Simply walking in the woods is an education in itself. An archaeologist assures me that the woods were gardens as surely as any pea patch, although things have declined since the Indians' range was limited to reservations. Native plants are, unsurprisingly, best suited to local conditions. They can, however, be very aggressive. Native ferns make simple, elegant elements under trees.

One of the joys of gardening without toxins is being able to integrate ornamentals and things to eat. There are infinite subtleties to this approach that vary with a given site, so consulting a local garden planner is a good idea. I have salvaged three old and neglected gardens and appreciate the value of major shrubs and trees that can manage on their own. Salvage pruning by a knowledgeable person produces noble form in a neglected plant.

The lot I visited is dominated by a cherry tree that must have been planted when the house was built. It sits in the center of a square and mossy lawn behind the house.The tree is old enough to have developed the mound at the base of the trunk that is seen on classic textile renderings of a deciduous tree. I have a weakness for the moss that dominates the turf around the tree.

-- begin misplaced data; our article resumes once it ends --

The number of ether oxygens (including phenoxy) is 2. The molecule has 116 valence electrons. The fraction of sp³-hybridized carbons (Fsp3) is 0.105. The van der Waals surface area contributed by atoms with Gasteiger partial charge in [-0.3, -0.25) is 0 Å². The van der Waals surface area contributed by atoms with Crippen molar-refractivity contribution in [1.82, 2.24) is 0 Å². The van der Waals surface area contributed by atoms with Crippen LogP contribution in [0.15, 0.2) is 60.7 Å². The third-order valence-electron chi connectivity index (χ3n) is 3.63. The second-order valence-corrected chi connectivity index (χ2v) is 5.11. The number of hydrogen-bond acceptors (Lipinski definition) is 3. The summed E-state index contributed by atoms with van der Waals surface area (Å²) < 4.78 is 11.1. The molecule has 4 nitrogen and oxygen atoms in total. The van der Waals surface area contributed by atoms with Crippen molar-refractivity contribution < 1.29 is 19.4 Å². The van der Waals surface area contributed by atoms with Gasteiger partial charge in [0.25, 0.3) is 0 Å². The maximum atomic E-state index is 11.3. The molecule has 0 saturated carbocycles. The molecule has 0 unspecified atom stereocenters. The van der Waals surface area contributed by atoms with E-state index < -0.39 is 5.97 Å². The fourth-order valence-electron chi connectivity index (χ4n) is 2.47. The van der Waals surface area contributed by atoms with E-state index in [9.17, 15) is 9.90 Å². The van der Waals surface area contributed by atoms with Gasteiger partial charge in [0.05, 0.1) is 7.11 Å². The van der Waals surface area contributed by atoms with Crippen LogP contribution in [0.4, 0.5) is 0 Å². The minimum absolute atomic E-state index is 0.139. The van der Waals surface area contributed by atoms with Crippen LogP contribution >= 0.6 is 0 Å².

Jane and Micheal have cleaned up and brushed out the lawn area to reveal its essential dignity and elegance. The previous owner was an enthusiastic gardener who planted many ornamentals that staged a great show of blossom when the place was on the market last summer. The family's three children must have had a wonderful time playing in the summer shade of that cherry. 

I'm more of a leaf person than a flower lover. I can't quite bring myself to cut one any more, preferring to let it live its life out in  peace on its own stem. I like a carefully considered layout that is defined by evergreens. A snow day is the best time to examine a scheme. Then I like to let plants romp happily around the design telling me what it is they like and what they have to contribute that I didn't know about. Sackville-West or Jekyl made the definitive comment about a garden. It is the gardener, and it will never be quite the same with another hand making the decisions.

Behind the lawn is the prospective food garden. It is froggie heaven, a good, good environmental sign. Several small fruit trees are worth salvaging, and the juvenile pine by the back fence establishes a sense of depth in the lot by focussing the eye on the distance. Japanese-style, the eye "borrows" the expanse of the neighbors' acreage through a utilitarian hog wire fence. 

Once the cherry is sculpted, the relatively low rounded form of the tree will contrast pleasingly with the punctuation of the pine at the boundary. Control the focal points of a site and you will control the sense of space. The gestalt factors of harmony, contrast, balance, order, and unity are a good short checklist for decision making. Knowing that shapes in front of other shapes add depth and interest is another, cost-free, advantage in salvaging a site.